Rethinking Criminal Records Checks
Building on earlier successful work addressing this issue, the Rethinking Criminal Records project will educate employers and job seekers about their rights and obligations in disclosing criminal history.
The Rethinking Criminal Record Checks (RCRC) project is being carried out by RMIT University in partnership with Woor-Dungin, Victorian Aboriginal Community Controlled Health Organisations (VACCHO) and Winda Mara Aboriginal Corporation and is funded by the Victorian Legal Services Board.
The RCRC project has established a Reference Committee made up of Aboriginal community leaders and representatives of key Aboriginal organisations which will provide advice, guidance and feedback to support the delivery of the project.
The RCRC project builds on the Criminal Record Discrimination Project (CRDP), a project initiated by Aboriginal organisations associated with Woor-Dungin in 2016 which advocated for legal change, and the Aboriginal ex-offender employment project (AEOEP).
The CRDP had an important advocacy role and was influential in the Victorian Government’s commitment in February 2020 to introduce a legislated spent convictions scheme. The Spent Convictions Bill 2020 was introduced in the Victorian Parliament in October 2020.
The AEOEP aimed to provide immediate, practical support to Aboriginal Victorians who have a criminal record and are seeking employment.
The current project
Criminal record checking can be a major barrier to employment in Aboriginal communities. Aboriginal communities have highlighted the serious hurdles posed by employers’ use of criminal record checks, irrespective of the relevance of the criminal history.
This project will explore ways to improve employment opportunities for Aboriginal people, and to support employers in recruitment of Aboriginal people.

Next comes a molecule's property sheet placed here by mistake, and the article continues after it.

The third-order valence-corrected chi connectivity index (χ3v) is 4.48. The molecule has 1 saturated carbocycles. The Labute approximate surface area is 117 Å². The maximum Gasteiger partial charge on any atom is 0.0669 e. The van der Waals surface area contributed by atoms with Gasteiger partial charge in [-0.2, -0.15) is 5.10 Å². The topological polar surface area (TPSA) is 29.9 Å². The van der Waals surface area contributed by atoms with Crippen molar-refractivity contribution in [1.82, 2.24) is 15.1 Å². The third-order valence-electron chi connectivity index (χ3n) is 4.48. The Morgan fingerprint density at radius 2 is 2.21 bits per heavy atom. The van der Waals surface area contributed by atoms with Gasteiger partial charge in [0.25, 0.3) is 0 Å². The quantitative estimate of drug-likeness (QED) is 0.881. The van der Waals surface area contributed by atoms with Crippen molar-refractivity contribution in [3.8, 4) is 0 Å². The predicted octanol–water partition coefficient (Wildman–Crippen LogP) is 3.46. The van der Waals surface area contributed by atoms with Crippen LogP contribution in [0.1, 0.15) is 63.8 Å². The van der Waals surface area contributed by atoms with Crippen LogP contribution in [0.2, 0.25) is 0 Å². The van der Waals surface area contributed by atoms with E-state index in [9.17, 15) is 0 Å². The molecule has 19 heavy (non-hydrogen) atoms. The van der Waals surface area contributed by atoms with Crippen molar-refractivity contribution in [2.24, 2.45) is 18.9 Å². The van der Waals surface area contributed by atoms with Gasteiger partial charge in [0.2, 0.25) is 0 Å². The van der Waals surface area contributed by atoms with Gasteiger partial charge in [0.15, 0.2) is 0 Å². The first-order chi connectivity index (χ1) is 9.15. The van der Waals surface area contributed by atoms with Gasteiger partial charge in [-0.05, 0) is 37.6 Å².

The aims of the project are to identify existing good practice amongst employers, and to communicate these practices to jobseekers and employers in ways that can be readily adopted.
We will also be engaging employers and employees in an ongoing program to enhance Aboriginal employment, in partnership with Victorian Aboriginal communities.
Our long-term vision
- To influence change in policy and practice amongst public and private sector employers and the broader community in relation to people with a criminal record seeking work.
- Law reform including the establishment of a legislated spent convictions scheme in Victoria, and protection from discrimination based on old or irrelevant criminal history.
- Reducing disadvantage for Aboriginal people in Victoria through increased access to employment and the removal of barriers to self-determination.
- To facilitate employment of Aboriginal people by identifying legal requirements for use of criminal record checks and current good/best practice of employers in the use of criminal record checking and assessment and balancing of risk
- To provide Aboriginal jobseekers, with a criminal record, with information and guidance based on knowledge of legal requirements and employer best practice to present their strongest case for employment to an employer.
- To communicate these practices and learnings to employers, including government agencies and Aboriginal-run organisations, and to Aboriginal jobseekers in the most effective and implementable ways.
You can read about the project background and history here.
If you’d like to be involved with the project, please email firstname.lastname@example.org or contact:
Christa Momot | Stakeholder Engagement Co-ordinator | 0411 701 288 | Christa.Momot@rmit.edu.au
Michael Bell | Aboriginal Community Engagement Worker | 0491 126 471 | Michael.Bell@rmit.edu.au
Naomi Murphy | Aboriginal Community Engagement Worker | 0400 166 380 | email@example.com